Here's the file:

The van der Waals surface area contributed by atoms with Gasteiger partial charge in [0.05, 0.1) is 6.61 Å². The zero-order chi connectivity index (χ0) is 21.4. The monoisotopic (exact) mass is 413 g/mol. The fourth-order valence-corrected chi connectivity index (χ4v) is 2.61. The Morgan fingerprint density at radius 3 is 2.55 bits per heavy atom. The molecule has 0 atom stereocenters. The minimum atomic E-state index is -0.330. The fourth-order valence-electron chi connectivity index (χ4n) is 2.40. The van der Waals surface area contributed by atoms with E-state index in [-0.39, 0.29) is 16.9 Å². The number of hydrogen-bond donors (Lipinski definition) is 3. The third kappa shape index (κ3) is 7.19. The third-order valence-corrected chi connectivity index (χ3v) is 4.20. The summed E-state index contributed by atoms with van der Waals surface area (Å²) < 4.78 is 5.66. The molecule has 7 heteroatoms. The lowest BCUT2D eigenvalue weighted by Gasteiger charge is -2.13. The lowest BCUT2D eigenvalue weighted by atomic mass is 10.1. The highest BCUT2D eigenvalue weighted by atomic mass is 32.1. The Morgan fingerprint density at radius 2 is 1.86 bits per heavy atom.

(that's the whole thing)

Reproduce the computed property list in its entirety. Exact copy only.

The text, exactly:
The van der Waals surface area contributed by atoms with Gasteiger partial charge in [0.05, 0.1) is 6.61 Å². The zero-order chi connectivity index (χ0) is 21.4. The monoisotopic (exact) mass is 413 g/mol. The fourth-order valence-corrected chi connectivity index (χ4v) is 2.61. The Morgan fingerprint density at radius 3 is 2.55 bits per heavy atom. The molecule has 0 atom stereocenters. The minimum atomic E-state index is -0.330. The fourth-order valence-electron chi connectivity index (χ4n) is 2.40. The van der Waals surface area contributed by atoms with E-state index in [-0.39, 0.29) is 16.9 Å². The number of hydrogen-bond donors (Lipinski definition) is 3. The third kappa shape index (κ3) is 7.19. The third-order valence-corrected chi connectivity index (χ3v) is 4.20. The summed E-state index contributed by atoms with van der Waals surface area (Å²) < 4.78 is 5.66. The molecule has 7 heteroatoms. The lowest BCUT2D eigenvalue weighted by Gasteiger charge is -2.13. The lowest BCUT2D eigenvalue weighted by atomic mass is 10.1. The highest BCUT2D eigenvalue weighted by atomic mass is 32.1. The Morgan fingerprint density at radius 2 is 1.86 bits per heavy atom.